Earlier this week, at an event hosted by the Canadian National Institute for the Blind, CNIB, I was moved to hear the story of one of my own colleagues and the difficulties she faced as someone who is legally blind. Hearing her experiences and how she overcame many obstacles highlighted for me the importance of this legislation. In fact, hearing her talk about the importance of accessible books to read to her children really brought home to me the importance of the issue, because I, too, am a father of two young girls, aged 8 and 5, so I understand where she was coming from.

Many print-disabled Canadians do not have enough access to information because of a shortage of books in accessible formats, preventing them from fully participating in our society. That is why the Marrakesh Treaty was specifically created. The goal of the treaty is to address the worldwide shortage of reading material for persons with print disabilities. The treaty establishes international standards that will allow the cross-border exchange of published works in accessible formats on a global scale.

As part of the treaty, Bill C-11 includes changes to Canada's copyright laws. The proposed amendments would expand the current exceptions for persons with print disabilities in the Copyright Act, providing greater flexibility for users. The bill expands the range of works that may be exported; it permits the making of large-print books; it provides greater flexibility to circumvent digital locks in order to provide access; and it provides greater legal certainty for not- for-profit organizations seeking to send copies abroad.

Canada has been on the record for some time now that it intends to join the Marrakesh Treaty, and there have been considerable opportunities for stakeholders to assess the proposed implementation changes. Bill C-11 has received strong support from a range of stakeholders: the Canadian Association of Research Libraries, the Canadian Association of University Teachers, the Canadian Council of the Blind, the National Federation of the Blind and, of course, CNIB.

I am also aware of the concerns raised by senators in relation to certain safeguards, namely, commercial availability limitations and a regulation-making power that could be exercised in the future to require royalty payments. I would like to take this opportunity to address those concerns today.

Commercial availability limitations will ensure the exceptions will not apply where copies in accessible formats are already available in the marketplace under reasonable terms. If you think about it, the not-for-profit sector wants that; they need the help and support of the private sector.

These limitations are important safeguards for authors and publishers, and they incentivize the development of commercial products that meet the needs of persons with print disabilities. Our discussions with not-for-profit organizes indicate that they would welcome this, as I said, to address the shortage of accessible books.

Commercial availability limitations have been in place since the exceptions for persons with perceptual disabilities were introduced into the Copyright Act in the 1990s. When amendments to these exceptions were made in 2012, including adding a new export exception, these changes were accompanied by similar limitations. So we have a track record there.

Bill C-11 amends these limitations in order to ensure that there is greater legal certainty for users.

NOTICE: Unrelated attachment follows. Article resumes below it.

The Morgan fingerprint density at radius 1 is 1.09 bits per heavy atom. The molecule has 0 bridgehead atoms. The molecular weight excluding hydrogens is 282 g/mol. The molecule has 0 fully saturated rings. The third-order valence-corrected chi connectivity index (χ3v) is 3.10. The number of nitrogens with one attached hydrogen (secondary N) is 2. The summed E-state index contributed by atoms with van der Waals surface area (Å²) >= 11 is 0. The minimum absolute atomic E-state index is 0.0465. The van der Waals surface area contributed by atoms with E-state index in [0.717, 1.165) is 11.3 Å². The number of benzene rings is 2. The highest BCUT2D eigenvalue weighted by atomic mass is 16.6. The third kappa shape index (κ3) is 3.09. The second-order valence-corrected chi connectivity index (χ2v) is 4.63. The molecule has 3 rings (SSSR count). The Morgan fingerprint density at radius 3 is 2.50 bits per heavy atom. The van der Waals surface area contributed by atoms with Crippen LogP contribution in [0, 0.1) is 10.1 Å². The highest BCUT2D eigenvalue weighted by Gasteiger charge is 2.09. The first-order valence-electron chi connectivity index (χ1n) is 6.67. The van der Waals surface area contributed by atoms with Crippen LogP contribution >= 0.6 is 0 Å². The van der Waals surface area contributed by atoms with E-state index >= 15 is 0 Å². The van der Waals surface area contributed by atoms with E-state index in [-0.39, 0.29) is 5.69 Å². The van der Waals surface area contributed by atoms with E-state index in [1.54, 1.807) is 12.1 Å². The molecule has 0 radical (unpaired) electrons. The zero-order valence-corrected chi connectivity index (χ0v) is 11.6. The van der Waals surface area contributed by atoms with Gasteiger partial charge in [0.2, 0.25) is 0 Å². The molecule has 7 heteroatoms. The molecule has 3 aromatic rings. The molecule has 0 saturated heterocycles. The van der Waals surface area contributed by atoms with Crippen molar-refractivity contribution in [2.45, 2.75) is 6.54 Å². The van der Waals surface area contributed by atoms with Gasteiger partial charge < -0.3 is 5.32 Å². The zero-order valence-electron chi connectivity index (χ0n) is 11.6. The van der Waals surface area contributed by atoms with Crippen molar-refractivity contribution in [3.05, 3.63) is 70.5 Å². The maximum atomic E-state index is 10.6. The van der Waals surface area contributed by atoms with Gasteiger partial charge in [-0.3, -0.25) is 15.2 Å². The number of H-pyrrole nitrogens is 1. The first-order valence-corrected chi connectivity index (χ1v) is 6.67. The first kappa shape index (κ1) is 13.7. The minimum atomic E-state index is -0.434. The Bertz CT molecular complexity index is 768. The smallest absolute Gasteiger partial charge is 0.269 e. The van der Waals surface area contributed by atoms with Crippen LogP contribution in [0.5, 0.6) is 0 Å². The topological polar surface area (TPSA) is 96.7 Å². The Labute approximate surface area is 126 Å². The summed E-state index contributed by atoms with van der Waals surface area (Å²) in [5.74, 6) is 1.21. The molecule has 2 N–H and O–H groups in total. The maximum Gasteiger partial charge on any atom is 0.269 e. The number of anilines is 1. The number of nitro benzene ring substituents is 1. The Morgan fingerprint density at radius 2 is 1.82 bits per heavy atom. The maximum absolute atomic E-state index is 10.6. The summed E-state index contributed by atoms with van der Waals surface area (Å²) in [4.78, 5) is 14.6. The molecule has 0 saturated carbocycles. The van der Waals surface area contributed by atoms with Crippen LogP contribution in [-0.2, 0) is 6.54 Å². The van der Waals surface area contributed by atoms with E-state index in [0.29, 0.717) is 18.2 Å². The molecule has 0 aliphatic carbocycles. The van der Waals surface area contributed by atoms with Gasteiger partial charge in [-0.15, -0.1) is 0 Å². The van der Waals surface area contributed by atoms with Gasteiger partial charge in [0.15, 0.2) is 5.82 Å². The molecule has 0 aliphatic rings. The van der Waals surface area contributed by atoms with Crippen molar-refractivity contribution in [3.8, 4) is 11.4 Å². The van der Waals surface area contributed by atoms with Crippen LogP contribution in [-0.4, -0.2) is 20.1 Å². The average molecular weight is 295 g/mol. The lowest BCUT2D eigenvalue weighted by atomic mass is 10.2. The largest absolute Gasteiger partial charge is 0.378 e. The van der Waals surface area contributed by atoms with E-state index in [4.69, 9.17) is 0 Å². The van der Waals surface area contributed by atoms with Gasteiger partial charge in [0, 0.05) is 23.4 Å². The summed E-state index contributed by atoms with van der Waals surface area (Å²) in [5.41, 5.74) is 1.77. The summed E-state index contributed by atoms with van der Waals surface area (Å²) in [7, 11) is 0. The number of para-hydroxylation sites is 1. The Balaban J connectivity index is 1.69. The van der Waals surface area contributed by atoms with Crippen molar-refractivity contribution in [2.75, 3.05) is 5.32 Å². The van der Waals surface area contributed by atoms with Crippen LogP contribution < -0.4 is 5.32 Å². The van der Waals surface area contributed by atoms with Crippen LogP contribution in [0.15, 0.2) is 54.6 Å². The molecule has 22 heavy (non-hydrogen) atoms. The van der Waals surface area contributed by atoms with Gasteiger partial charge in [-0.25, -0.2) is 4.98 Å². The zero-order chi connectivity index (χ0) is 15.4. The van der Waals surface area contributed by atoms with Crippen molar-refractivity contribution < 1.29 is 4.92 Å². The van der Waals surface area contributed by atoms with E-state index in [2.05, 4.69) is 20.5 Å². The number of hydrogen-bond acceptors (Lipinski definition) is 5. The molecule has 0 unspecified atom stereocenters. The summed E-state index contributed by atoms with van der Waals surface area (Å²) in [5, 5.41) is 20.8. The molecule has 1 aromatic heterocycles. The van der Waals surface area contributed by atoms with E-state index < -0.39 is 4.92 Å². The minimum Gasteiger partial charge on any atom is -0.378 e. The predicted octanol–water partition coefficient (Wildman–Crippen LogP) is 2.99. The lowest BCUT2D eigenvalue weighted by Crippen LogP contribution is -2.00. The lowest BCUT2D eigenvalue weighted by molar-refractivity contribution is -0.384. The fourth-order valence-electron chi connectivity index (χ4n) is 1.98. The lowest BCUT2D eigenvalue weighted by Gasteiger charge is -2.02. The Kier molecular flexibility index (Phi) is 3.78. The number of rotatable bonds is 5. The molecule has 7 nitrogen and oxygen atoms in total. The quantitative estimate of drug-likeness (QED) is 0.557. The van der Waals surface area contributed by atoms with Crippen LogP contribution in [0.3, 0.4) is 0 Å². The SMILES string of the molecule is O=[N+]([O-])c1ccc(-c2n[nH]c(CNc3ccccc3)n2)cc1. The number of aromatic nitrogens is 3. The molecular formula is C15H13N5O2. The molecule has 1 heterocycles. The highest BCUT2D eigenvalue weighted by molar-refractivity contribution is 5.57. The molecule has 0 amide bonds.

Under subclause 1(5) of the bill, a clarification is made to the commercial availability limitation that applies to the exception for making and providing accessible-format copies in Canada. The amendment would clarify that, for the limitation to apply, the book would need to be in an accessible format that meets the needs of the specific user, not just any accessible format; for instance, if the particular user needs the book in Braille format, it is not enough that it is available commercially in audio format.

Under subclause 2(1) of the bill, the amendments would make it easier for not-for-profit organizes to export accessible-format copies by shifting onto the copyright owner the burden of determining whether a work is already commercially available and by limiting the remedies that may be sought against not-for-profit organizes who are acting in good faith.

In terms of exports to the Marrakesh Treaty countries, in order for the commercial availability limitations to apply, the onus — and this is the key part — would be on the copyright owner to demonstrate that the work is in an accessible format that is commercially available in the foreign markets under reasonable terms. Even if a copyright owner can demonstrate that a work is already commercially available in the destination country, the remedies that could be sought against a non-profit organization would be limited to an injunction, such as a court order to prevent the organization from providing any further copies of the work in question to that country.

With respect to royalty payments, which is the other issue that has been raised, there is currently no obligation under the accessibility exceptions for the non-profit organizations to pay royalties. Under the current Copyright Act, non- profit organizations would only be required to pay royalties if a regulatory power is exercised. These provisions are maintained in Bill C-11 to ensure that there is flexibility to adapt to future circumstances. Regulatory processes require public consultations, and any future decision of whether to exercise this power would need to take into account the impact on the non-profit organizations and users, including their ability to take full advantage of the exceptions in the act.